The Herald, Sharon, Pa.

March 17, 2014

Longtime rivalry embodies the spirit of 2 tough towns

An Editor's Notes

By Jim Raykie
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- — This is the time of year that harkens memories of Coach Ed McCluskey and Farrell High School basketball playoffs, and of course, the former annual W.U. Hoyle Tournament of Champions.

It has been especially nostalgic this year because of the anticipated Farrell-Uniontown clash in the PIAA playoffs, and the rich basketball rivalry the two schools brought to the floor.

Farrell won the game at Penn Hills High School last Tuesday, 86-72, in the latest in a string of games that began 50 years ago.

The Pittsburgh Post-Gazette published a column about the rivalry last Tuesday.

It singled out a 1988 game at the Pitt Field House, a controversial battle won by Farrell in overtime. Early in the game, Farrell was awarded a basket that was made by a Uniontown player because of an error by the official scorekeeper, Deuce Skurcenski of North Braddock, making the score 22-18 Farrell when it should have been 20-20. Through an oversight by all officials involved, the ones on the floor and others from the WPIAL, the mistake went uncorrected.

 OK, strange enough. But Farrell and Uniontown have played at least two more meaningful and memorable games that deserve a mention.

The first was in March 1960. Uniontown was 25-0 and Farrell had lost only once to Springdale at home earlier that season. Farrell got its revenge on Springdale, winning by 20 in the WPIAL semifinals to set up the showdown with the Red Raiders.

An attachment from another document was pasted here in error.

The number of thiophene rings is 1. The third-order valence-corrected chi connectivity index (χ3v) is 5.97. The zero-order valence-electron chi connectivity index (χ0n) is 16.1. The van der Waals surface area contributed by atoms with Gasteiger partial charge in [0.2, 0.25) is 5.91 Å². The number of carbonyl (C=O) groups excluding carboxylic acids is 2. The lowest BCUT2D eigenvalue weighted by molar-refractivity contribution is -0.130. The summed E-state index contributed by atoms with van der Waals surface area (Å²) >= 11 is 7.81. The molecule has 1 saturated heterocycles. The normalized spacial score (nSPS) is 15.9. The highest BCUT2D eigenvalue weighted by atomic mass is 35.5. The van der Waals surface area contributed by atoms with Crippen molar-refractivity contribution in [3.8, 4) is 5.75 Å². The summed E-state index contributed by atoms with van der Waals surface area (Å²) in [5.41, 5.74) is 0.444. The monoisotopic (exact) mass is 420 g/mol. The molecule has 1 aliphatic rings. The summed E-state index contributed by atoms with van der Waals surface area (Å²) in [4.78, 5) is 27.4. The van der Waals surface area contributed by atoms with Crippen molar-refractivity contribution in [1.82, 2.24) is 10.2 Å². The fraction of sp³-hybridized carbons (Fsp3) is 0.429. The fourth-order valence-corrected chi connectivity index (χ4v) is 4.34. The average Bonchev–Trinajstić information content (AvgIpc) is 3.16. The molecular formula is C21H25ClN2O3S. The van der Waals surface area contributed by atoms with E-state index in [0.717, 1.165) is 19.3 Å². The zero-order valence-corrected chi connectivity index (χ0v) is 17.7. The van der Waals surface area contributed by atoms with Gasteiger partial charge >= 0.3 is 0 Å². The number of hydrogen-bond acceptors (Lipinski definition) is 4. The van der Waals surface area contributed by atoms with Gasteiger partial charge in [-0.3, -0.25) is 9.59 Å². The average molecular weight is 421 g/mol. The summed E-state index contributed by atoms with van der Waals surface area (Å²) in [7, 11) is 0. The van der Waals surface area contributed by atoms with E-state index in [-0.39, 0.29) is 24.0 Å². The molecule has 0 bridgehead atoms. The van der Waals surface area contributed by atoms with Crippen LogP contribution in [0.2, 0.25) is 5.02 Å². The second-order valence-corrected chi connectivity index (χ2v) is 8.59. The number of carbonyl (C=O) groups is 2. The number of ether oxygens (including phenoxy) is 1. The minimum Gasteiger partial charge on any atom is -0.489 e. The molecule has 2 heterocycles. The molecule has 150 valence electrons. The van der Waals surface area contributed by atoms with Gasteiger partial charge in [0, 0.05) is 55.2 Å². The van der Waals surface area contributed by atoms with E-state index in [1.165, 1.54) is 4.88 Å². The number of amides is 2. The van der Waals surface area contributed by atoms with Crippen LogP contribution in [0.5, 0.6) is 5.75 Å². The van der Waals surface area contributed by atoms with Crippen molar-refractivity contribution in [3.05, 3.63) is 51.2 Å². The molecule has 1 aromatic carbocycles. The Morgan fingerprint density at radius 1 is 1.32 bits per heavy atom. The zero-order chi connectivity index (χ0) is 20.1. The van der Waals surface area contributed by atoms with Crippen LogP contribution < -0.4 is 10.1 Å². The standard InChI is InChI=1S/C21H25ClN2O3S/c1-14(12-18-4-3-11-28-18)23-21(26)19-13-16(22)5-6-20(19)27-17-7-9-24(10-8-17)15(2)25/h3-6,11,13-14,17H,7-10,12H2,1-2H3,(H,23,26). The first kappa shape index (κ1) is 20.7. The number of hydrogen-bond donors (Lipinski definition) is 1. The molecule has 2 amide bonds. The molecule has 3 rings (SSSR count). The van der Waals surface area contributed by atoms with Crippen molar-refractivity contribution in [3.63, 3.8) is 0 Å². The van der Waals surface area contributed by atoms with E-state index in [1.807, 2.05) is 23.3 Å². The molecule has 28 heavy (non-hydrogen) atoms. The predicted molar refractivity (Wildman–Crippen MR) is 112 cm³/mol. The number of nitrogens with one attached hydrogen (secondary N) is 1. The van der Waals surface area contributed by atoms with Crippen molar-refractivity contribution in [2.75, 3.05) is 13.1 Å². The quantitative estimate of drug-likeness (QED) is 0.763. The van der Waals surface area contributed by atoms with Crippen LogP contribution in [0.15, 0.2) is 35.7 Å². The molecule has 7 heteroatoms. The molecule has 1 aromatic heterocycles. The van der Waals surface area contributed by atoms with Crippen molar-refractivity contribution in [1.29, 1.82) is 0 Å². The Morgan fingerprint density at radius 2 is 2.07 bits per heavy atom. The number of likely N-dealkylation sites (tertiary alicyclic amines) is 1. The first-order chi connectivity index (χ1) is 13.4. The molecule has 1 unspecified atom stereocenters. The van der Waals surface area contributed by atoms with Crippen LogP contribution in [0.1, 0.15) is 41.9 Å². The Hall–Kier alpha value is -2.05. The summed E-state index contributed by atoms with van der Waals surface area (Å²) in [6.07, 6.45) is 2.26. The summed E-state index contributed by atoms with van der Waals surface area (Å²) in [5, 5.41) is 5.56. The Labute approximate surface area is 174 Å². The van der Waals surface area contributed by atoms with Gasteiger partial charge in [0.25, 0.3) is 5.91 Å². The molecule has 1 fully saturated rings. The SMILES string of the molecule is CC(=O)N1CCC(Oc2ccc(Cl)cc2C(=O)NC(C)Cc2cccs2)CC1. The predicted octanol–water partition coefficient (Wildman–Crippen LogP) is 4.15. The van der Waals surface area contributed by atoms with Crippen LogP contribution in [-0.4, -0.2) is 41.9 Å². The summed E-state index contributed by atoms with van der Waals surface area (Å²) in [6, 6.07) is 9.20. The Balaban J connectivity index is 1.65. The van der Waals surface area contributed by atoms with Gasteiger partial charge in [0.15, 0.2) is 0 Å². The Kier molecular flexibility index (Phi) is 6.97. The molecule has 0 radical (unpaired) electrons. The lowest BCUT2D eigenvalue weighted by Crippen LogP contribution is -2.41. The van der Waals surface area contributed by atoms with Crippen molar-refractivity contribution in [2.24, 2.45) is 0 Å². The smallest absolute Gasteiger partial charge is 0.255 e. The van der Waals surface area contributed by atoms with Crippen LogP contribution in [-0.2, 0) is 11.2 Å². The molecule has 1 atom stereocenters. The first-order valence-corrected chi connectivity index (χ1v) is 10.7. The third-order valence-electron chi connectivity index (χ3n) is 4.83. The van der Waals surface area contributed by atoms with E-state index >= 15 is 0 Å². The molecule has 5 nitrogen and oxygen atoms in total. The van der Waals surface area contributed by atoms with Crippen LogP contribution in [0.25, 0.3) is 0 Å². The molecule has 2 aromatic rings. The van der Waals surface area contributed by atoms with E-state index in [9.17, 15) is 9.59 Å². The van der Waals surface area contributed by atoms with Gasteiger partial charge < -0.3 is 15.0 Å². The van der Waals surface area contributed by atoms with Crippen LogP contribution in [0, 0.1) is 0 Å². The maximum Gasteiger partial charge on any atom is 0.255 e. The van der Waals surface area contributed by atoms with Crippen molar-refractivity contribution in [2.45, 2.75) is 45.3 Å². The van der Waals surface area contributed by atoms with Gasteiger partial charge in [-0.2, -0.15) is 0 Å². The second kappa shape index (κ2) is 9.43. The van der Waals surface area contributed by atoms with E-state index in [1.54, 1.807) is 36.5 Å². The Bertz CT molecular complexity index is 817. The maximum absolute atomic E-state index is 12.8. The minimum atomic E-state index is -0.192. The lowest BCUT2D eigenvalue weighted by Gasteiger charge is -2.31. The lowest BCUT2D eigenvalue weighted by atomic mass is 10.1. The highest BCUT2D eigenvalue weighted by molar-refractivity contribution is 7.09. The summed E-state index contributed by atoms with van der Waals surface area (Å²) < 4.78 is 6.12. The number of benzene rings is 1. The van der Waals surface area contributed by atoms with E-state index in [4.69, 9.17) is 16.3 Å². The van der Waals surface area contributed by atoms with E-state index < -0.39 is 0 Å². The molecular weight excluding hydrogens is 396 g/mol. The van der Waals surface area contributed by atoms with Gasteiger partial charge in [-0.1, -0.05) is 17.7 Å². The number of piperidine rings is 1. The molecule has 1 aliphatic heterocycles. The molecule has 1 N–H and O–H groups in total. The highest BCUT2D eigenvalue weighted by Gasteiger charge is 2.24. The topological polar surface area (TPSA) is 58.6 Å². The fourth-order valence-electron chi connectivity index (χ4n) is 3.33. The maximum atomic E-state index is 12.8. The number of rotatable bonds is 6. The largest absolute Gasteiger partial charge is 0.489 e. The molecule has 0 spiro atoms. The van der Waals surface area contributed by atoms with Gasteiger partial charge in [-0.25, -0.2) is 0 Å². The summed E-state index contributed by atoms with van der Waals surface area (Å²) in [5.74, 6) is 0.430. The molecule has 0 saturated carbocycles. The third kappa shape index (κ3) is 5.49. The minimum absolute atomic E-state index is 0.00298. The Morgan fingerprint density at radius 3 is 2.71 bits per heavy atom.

Led by All-Staters Brian Generalovich and Willie Somerset, Farrell ended Uniontown’s season 59-54 and marched through the rest of the PIAA tournament to win the school’s fifth state championship.

The second was in March 1966 at the former Pittsburgh Civic Arena in the WPIAL semifinals, when the Steelers dropped a 68-66 heartbreaker to the highly touted Raiders.

The game will be long remembered as senior sharpshooter Sam Iacino’s final game in a Farrell uniform when he staged one of the greatest individual performances in high school playoff history at the arena.

Sam scorched the Raiders for 37 points. If the three-point shot had been in effect 48 years ago, Sam would have had 50. Gallo and Fair were the referees on the game, and Farrell fans were sure they knew highway robbery when they saw it. As a result for months afterward, as part of a quirky protest for how poorly they had called the game, Farrell clubs and taverns turned around jugs of Gallo wine  on display behind the bar (thus hiding the labels) and refused to sell it.

The Farrell playoff trail, when it has a stop near Pittsburgh, provides an opportunity for a reunion of ardent alumni who turn out for the games.

It was great last Tuesday to be able to spend time with fellow 1970 FHS classmates Lou Piciacchio and Jerome Nixon, one of the stalwarts of the 1969 state championship team as a junior. Marc Knezevich, another 1970 grad and a member of the 1969 team as well, usually shows up with Lou, but he was in Florida watching the Pirates in spring training this time around.

 

Jim Raykie is the editor of The Herald and his column appears on Mondays. His email is jraykie@sharonherald.com